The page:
Harvey Dent returned from the first Batman film with the face of Tommy lee Jones this time, replacing Billy Dee Williams. With much focus on the Riddler's origin as well as the introduction of Robin and some ''obligatory'' scenes with Batman's new love interest, there was unfortunately little room for the transformation of District Attorney Harvey Dent into the criminal Two-Face, now seen only briefly as a television news clip recounting events that took place before the film's beginning. It's a pity, since Two-Face could make the best (worst), most terrifying as well as tragic batman-movie villain if he was ''exploited'' properly by the screenwriters. ''We're doing the origin of Batman; we're doing the origin of Dick Grayson/ Robin; we're doing the origin of the Riddler. It's enough!'' said Schumacher. ''We explain the origin of Harvey Dent/ Two-Face, but one of the interesting things about Batman comics is that the villains get sent to Arkham Asylum, then break out and make trouble again. So the movie starts with Two-Face escaping after being put in Arkham Asylum for two years by Batman, who was one of his best friends.''

Of course, one of the criticisms of Batman Returns was that having two villains left scant screen time for the Dak Knight. ''It had become a tradition in Batman films to service a wide variety of characters,'' Goldsman observes. ''In order to service a bunch of characters you have to make decisions about what you see versus what you hear. It seemed more interesting to see the Riddler's story, which drives the actual plot, because he is an unknown identity. There is no secret to Two-Face's identity; everyone knows he was a prosecuting attorney who holds Batman culpable for the incident that scarred him. In order to perpetuate the mystery we had to do the Riddler, so the audience would know who he was but Batman wouldn't.''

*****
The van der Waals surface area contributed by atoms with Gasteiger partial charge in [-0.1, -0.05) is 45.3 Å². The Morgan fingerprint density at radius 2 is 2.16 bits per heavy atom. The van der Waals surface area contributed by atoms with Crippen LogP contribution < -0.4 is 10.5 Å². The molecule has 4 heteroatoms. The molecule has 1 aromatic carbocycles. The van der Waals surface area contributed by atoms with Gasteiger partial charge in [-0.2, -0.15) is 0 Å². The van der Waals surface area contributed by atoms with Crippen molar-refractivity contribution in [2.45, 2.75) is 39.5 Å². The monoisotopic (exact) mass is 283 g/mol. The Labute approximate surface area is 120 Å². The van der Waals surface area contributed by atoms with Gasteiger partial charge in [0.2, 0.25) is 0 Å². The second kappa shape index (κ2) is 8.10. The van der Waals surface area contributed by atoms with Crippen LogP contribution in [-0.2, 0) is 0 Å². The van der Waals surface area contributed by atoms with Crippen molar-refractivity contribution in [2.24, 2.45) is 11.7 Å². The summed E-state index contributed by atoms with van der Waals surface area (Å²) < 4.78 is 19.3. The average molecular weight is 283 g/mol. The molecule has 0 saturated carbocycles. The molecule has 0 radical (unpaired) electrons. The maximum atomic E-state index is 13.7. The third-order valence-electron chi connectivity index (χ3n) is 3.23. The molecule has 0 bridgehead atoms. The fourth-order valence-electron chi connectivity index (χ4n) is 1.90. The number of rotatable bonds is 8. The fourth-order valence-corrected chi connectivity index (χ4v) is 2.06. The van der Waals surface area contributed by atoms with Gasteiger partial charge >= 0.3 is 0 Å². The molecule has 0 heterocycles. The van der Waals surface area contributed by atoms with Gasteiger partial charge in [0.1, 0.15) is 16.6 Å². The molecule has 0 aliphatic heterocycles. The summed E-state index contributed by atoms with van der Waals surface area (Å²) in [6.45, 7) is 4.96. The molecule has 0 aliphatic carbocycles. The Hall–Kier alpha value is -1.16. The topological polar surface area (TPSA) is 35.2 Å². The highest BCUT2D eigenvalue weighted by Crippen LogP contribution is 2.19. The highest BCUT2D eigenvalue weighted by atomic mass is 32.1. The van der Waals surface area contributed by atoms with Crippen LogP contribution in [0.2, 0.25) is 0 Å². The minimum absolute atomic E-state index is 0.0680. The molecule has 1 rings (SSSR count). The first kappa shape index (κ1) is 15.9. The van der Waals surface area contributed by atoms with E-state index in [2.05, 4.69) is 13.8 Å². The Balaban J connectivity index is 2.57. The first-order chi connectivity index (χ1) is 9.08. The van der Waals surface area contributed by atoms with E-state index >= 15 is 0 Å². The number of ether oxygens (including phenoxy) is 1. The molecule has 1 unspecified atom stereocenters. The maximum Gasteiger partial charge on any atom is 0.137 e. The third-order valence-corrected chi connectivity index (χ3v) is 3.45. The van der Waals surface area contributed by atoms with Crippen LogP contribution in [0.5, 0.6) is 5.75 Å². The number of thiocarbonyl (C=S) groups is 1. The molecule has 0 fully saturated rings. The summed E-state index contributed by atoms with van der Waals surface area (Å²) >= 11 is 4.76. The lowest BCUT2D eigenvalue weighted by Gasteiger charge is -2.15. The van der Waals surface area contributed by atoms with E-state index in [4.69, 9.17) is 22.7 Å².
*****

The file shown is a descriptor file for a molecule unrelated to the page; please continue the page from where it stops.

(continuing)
The irony of not dramatizing Harvey Dent's transformation into Two-Face is that the last time we saw the character, he was black! Schumacher opted not to use Billy Dee Williams, who had played the character in Batman 1. ''I always wanted Tommy Lee Jones,'' explains the director. ''I didn't consider Billy Dee Williams for the role, because I think that he is a hero. I always see him like Clark Gable. I had just finished working with Tommy Lee Jones on The Client, and I thought he would be a great Harvey Dent/ Two-Face.''

About Two-Face in the comics:

Two-Face's first appearance was in Detective Comics#66 in August 1942. Harvey Dent was the District Attorney of Gotham City. After Boss Maroni threw acid in his face during a trial, the alternate ego of Harvey came to the surface. Two-face relies on a coin with a scarred head to make all decisions. Every victim, every decision is based on the flip of that coin. Two-Face recently escaped from Arkham but became Janus (Batman: Shadow of the Bat #62 & #63). Janus prevented Two-Face's crimes, and eventually caused his re-capture. Before this, his last escape (Batman #532) allowed him to follow up on some of his "ghost cases". This was all a build-up to his attempt to try Batman for being two-faced: Batman once refused to help Harvey Dent with his ghost cases.